Dave (UK)
Guest
Dave (UK)
2 years 9 months ago

I wonder what the probability of the Red Sox looking into Maybin as a back up or possible platoon for JBJ is? Seems like it could be a decent fit.

David
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David
2 years 9 months ago

There is a huge opportunity cost for an organization like the Padres when they squander so many roster spots on part-time (either because of platoon deficiencies or injuries) players. Part of that opportunity cost showed up last week when all four of the players they DFA’ed were claimed. Part of it is visible when you see guys like Jesus Guzman and Alexi Amarista get playing time. And part of it is visible when you look at the tea leaves and see a third straight 76 win season.

Andrew
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Andrew
2 years 9 months ago

Well thankfully projection systems will have them at about 82-85 wins right now. Keep your tea leaves and opinions.

B.C.
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B.C.
2 years 9 months ago

“It’s hard to believe the Padres are trying to buy low on an average-fielding 31-year-old with a fairly extreme platoon split who becomes a free agent in 2015.”

Listening to Byrnes, it sounds like that’s exactly what he thinks he’s done. He mentioned that Smith should get ~400 PA, which presumably means that Venable becomes a full-time player, probably in center, and Smith becomes Denorfia’s new platoon partner. Which then means that the Padres are moving on from Maybin, even though he’s only going to be 27 and lost the past two years to a misdiagnosed wrist injury.

But the real story here for the Padres is that they just subtracted the best pitcher from what was a dreadful bullpen. That’s what makes it an L for them.

Mark
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Mark
2 years 9 months ago

Platooning with Carlos Quentin might get Smith 400 at-bats. The Padres really don’t need to make another move. Maybin hasn’t been good, Quentin is always injured, and they need more thunder against RHP.

Andrew
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Andrew
2 years 9 months ago

Gregerson was not the Padres’ best RP. This seems to be a myth perpetuated by uninformed fans who also overrate Gregerson.

Shauntell
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Shauntell
2 years 9 months ago

Tell me about it. I had this guy over at MLBTR insisting Gregerson was an “elite” reliever which is just not true.

B.C.
Guest
B.C.
2 years 9 months ago

Then who was?

Shauntell
Guest
Shauntell
2 years 9 months ago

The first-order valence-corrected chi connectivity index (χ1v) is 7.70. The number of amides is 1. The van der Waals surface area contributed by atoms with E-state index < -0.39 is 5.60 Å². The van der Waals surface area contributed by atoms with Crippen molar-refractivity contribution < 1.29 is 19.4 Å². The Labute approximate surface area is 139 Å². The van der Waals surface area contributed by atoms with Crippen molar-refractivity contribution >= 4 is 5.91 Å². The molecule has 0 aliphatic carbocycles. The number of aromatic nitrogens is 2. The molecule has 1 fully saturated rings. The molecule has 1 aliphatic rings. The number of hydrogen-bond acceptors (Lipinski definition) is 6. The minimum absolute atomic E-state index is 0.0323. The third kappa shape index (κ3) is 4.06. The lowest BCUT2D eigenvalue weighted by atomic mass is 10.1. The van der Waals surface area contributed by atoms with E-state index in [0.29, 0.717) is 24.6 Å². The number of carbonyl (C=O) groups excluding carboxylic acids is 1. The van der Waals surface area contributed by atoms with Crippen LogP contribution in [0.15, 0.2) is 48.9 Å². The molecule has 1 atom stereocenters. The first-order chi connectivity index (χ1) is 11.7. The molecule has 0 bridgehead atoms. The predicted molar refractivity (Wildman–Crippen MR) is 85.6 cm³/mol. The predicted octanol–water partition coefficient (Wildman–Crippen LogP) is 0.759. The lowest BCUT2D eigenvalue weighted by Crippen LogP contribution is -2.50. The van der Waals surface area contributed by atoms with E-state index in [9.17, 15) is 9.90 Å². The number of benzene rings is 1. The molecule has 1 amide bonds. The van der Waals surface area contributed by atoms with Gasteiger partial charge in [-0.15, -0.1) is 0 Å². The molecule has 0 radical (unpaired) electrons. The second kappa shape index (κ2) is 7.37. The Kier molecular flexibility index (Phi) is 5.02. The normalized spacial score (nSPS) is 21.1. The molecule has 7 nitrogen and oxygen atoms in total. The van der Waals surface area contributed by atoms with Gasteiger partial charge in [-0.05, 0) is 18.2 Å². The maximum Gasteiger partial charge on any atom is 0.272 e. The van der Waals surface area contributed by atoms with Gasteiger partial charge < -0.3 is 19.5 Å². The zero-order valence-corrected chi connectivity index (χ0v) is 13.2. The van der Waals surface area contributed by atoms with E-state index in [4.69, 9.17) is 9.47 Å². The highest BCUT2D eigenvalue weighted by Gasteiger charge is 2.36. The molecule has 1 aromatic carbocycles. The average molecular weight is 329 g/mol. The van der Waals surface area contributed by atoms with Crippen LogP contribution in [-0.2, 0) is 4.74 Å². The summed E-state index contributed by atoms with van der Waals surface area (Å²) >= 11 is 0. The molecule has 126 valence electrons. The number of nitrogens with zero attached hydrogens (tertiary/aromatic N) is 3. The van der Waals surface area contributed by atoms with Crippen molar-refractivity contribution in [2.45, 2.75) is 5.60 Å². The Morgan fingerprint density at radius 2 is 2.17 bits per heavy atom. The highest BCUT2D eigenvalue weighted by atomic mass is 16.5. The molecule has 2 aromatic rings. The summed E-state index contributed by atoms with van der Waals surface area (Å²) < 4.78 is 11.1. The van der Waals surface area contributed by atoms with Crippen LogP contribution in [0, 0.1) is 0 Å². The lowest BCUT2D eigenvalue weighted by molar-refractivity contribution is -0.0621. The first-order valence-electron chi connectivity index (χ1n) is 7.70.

Ok, I’d say there are about as many elite relievers as no.1 starters, if you know what I mean. So I’d say there are maybe like 10-15 in the league. Keep in mind, these are relievers, so they are very volatile, but they’ve all been better the last 2 years than Gregerson:

Kimbrel, Holland, Chapman, Nathan, Uehara, Jansen, Rodney, Robertson, Perkins, Grilli, Melancon, Rosenthal, McGee, add or take a few.

These guys all have a K/9 higher than 10 other than Melancon, who doesn’t walk anybody. Gregerson’s ERA & FIP look nice, but then you consider he pitches in the NL & half of his games at Petco & you realize that lowers his value which is reflected in his WAR total, 1.5 for the last 2 years.

Andrew
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Andrew
2 years 9 months ago

Nick Vincent was better, not to mention someone who could actually be elite next year.

Something else I haven’t seen talked about is Gregerson’s declining velocity.

VocalMinoritySD
Guest
2 years 9 months ago

“Or they just hate their announcers and want to make them say Seth Smith a thousand times.”

Joke’s on you, as Dick Enberg will likely call him as anything other than Seth Smith. Steve Smith, John Smith, Hannibal Smith.

abreutime
Guest
abreutime
2 years 9 months ago

If you’re going to acquire a mediocre player, it’s better if they have a large platoon split!

kevinthecomic
Guest
kevinthecomic
2 years 9 months ago

I remember going to see Maybin play for the West Michigan Whitecaps (A-ball) several years ago (2006 maybe?) because he was, at the time, the number 1 prospect in all of baseball. Unfortunately, I didn’t get to see much — he was HBP 3 times in 4 plate appearances!!!

Ruki Motomiya
Guest
Ruki Motomiya
2 years 9 months ago

5 OFers isn’t a logjam unless the oppourtunity (I am bad at spelling) cost of using that money/roster spot is more than the value of the extra player. Considering interleague games throughout the year, rest days, Carlos Quentin having not played 130 games since 2010 and all, having 5 OFers seems like a good idea.

LaLoosh
Guest
2 years 9 months ago

don’t know why the Pads’d deal the productive and low-cost Denorfia when they need a platoon-mate for Smith.

They prob look to deal either Maybin or sell high on Venable or both since I doubt there is a market for Quentin.

Andrew
Guest
2 years 9 months ago

Some points I haven’t seen discussed:

Gregerson is more volatile than Smith and Smith has a higher upside. While they have equal salaries, it doesn’t mean this is a lateral move economically. An OF getting 400 PAs is worth more than a RP for the same amount of money.

Matt
Guest
Matt
2 years 9 months ago

There was no room for Smith to get 400 PA on the current team.

Jaso will suck up the DH slot against RHB and they had 4 outfielders plus Moss (with Barton, who can probably hit as much as Smith at this point, filling in at 1st) ahead of him.

Andrew
Guest
Andrew
2 years 9 months ago

This is irrelevant to my post.

Generally, when fans are jumping on one side of the deal I’m wary because teams are smarter than fans. It’s similar to sports betting when the majority of the betting public think a spread is obvious, the reality is they’re likely missing some part of the analysis.

Do we ever go back and evaluate deals we thought were slam dunks for one side? I’d bet the deals end up being far more even than predicted.

jdbolick
Member
Member
2 years 9 months ago